In the years that followed after the civil war, the island’s economy relied on navigation and immigration. Some of the main problems listed in the beginning of the 60’s still exist today, the problem of transportation and the distribution of the water wealth being the most important. After 1974, the problems in the relationships between Greece and Turkey stopped the island’s communications with the opposite coasts but in the last years they seem to recover.

In our days, for the first time, the island’s economy seems to shift to the development of a mild cultural tourism and the utilization of the wealth that comes from mastic.

2.5. The Destruction of Chios

The term “Destruction of Chios” refers to the massacres that took place on the island during the April and May of 1822, after a short-lived uprising of the Chians, prompted by a group of Samian rebels under the commands of Lykourgos Logothetis, in March of the same year. In March 30, begins the attack of the Ottoman fleet, leaded by Kara Ali, which ends with the occupation of Chora and the absolute victory of the Ottomans over the rebellions by April 2nd, Holy Saturday. In April 23rd, the representatives of the villages, the dimogerontia and the Metropolitan of Chios, Platon Fragiadis, are executed in the Castle of Chios where they were held hostages.

Since then, Ottoman soldiers and gangs from Anatolia started ravaging, killing, taking slaves and burning, beginning with the city of Chios and continuing with the villages. The slaughtering and sacking took place in two phases: one before and one after Constantinos Kanaris set fire to the Ottoman flagship in June 6-7 1822.

The consequences of the destruction are hard to be measured. Thousands were killed or sent away as refugees and many were taken slaves. The Gymnasium of Chios, with its valuable library and its laboratories, Nea Moni and many other private and community buildings were destroyed by the fires and the sacks. The part of the population that returned to the island faced a second slaughter during a failed expedition for the liberation of the island in 1827-1828.

The massacres of Chios made the philhellenic movement that supported the Revolution in Europe stronger and inspired great artists. The most important of the creations inspired by the Destruction are Eugène Delacroix ‘s painting “The Massacre at Chios” and Victor Hugo’s poem “The Child of Chios”.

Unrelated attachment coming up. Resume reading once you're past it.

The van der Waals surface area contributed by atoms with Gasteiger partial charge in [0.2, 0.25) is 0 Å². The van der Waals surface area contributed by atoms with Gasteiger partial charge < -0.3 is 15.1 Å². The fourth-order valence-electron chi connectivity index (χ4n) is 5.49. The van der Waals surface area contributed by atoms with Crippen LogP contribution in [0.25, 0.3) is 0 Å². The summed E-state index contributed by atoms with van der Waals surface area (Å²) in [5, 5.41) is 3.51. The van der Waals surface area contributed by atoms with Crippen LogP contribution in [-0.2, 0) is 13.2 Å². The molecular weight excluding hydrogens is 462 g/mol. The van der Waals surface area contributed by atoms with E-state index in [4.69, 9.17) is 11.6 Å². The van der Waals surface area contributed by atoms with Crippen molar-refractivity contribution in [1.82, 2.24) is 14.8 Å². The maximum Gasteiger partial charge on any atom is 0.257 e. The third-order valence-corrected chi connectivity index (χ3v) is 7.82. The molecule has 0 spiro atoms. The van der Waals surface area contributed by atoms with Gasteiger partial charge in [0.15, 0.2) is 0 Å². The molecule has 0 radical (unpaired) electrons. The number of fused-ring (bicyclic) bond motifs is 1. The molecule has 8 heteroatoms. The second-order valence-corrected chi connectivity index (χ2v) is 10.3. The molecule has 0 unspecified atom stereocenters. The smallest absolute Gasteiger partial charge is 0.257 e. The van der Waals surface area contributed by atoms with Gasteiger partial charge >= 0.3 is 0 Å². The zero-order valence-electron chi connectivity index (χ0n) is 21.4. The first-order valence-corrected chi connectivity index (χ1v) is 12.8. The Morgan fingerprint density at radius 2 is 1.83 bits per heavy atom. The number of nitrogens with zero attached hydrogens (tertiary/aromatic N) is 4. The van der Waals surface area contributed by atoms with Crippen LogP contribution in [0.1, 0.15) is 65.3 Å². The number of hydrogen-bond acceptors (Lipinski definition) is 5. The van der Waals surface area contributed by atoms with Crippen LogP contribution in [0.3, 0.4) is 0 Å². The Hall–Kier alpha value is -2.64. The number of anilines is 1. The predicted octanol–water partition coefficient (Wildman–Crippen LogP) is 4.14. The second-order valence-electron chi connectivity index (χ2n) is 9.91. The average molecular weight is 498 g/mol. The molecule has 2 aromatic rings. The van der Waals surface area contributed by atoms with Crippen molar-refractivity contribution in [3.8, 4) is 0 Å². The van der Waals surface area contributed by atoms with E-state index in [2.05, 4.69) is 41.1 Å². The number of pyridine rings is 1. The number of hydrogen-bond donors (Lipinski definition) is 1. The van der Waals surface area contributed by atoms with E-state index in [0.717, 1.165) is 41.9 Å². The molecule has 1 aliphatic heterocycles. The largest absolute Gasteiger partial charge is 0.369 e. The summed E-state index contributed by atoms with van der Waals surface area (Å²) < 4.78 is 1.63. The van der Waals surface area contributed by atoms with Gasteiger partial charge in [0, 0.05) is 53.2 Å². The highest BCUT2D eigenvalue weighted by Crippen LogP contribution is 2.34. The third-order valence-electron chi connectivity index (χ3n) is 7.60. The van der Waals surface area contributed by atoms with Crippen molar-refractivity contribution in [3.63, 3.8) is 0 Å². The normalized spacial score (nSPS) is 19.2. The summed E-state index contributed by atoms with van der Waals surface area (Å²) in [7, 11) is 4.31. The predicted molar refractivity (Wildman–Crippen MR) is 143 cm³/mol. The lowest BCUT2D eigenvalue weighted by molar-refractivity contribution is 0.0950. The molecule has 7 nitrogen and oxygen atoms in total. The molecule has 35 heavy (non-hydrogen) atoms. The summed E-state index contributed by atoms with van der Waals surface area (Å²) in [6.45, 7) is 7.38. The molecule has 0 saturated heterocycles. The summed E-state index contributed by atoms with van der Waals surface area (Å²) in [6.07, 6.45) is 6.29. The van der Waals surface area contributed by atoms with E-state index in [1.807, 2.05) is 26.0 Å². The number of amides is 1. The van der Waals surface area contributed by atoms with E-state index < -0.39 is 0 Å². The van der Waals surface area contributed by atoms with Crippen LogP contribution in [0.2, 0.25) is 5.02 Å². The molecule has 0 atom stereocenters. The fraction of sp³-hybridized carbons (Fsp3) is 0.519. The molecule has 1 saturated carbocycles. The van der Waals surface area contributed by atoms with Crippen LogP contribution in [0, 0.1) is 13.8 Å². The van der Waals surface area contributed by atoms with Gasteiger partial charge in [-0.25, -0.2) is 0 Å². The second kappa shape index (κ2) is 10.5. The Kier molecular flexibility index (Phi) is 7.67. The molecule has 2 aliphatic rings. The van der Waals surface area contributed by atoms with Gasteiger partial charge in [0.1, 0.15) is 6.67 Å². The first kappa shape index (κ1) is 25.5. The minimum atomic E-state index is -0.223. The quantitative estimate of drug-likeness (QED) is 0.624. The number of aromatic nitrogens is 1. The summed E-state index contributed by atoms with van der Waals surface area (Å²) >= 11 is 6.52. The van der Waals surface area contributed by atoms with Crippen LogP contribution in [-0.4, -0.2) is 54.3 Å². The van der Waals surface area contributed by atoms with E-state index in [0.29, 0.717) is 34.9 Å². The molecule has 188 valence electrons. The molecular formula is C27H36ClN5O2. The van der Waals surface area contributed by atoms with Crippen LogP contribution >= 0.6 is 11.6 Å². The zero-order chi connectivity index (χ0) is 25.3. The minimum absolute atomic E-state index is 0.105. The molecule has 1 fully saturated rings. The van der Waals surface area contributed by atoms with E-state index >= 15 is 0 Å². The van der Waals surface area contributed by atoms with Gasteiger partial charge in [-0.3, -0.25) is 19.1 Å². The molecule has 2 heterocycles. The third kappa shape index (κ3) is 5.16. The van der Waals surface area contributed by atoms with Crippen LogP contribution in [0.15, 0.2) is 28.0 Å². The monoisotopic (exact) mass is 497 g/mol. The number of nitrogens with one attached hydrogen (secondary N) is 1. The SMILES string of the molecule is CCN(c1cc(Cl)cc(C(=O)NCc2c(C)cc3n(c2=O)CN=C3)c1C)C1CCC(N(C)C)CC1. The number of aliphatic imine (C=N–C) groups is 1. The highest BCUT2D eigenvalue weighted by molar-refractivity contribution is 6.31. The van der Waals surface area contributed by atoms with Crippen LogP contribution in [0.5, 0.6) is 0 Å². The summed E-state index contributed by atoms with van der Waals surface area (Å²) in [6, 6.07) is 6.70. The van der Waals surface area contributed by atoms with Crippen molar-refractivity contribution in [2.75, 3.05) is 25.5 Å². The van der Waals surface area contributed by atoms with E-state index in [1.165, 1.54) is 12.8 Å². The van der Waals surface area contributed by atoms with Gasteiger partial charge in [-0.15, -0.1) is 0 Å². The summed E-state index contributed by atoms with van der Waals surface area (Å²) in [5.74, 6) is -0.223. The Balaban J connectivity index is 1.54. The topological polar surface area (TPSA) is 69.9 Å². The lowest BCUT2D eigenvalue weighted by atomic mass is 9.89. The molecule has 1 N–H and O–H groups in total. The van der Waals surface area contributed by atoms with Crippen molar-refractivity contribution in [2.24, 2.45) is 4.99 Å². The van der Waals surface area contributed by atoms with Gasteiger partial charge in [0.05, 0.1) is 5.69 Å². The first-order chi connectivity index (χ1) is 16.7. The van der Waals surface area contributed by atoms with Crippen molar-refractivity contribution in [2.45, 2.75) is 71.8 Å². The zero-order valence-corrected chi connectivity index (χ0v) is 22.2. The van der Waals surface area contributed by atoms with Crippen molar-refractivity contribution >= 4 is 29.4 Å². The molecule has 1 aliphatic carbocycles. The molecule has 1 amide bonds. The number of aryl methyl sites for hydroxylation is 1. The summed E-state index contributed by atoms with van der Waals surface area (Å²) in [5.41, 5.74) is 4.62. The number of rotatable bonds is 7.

2.6. Refugees in Chios

Almost a century after its own Destruction, Chios hosted many refugees that were either on their way to other destinations or settled there.

The first refugees came to Chios during the First Deportation (1914-1918) from the nearby peninsula of Erithrea. Most of them settled in the Castle the Muslim residents had abandoned after the island’s liberation in 1912 and soon became part of the local community. They formed associations and asked to return to Asia Minor, something that many of them achieved during the Greek Occupation of Smyrna (1919-1922).

The second and most important influx of refugees came to the island when the front collapsed. Tens of thousands of refugees came to Chios and took up every space available in the city and most of the villages. Thousands of them slept out in the countryside under tragic conditions. The attempts to provide relief for them and the experience of the first deportation were proved ineffective because of the great number of the refugees and the intensity of their needs. Most of the refugees that came to the island soon had to abandon it for other destinations.

Most of the refugees that finally remained in Chios settled in the city and big villages, like Kardamila, Kalamoti and Nenita. Except the one in the Castle, important settlements were formed outside the city, in Varvasi to the sourth and in modern Agia Paraskevi, that reminds the village of Erithrea from which it took its name, to the north. Important aspects of the refugees’ culture can be found in the churches of the quarter of St. Charalambos in Varvasi and St. Paraskevi, as well as the Museum and Library of the Varvasios Cultural Association, “Pharos”.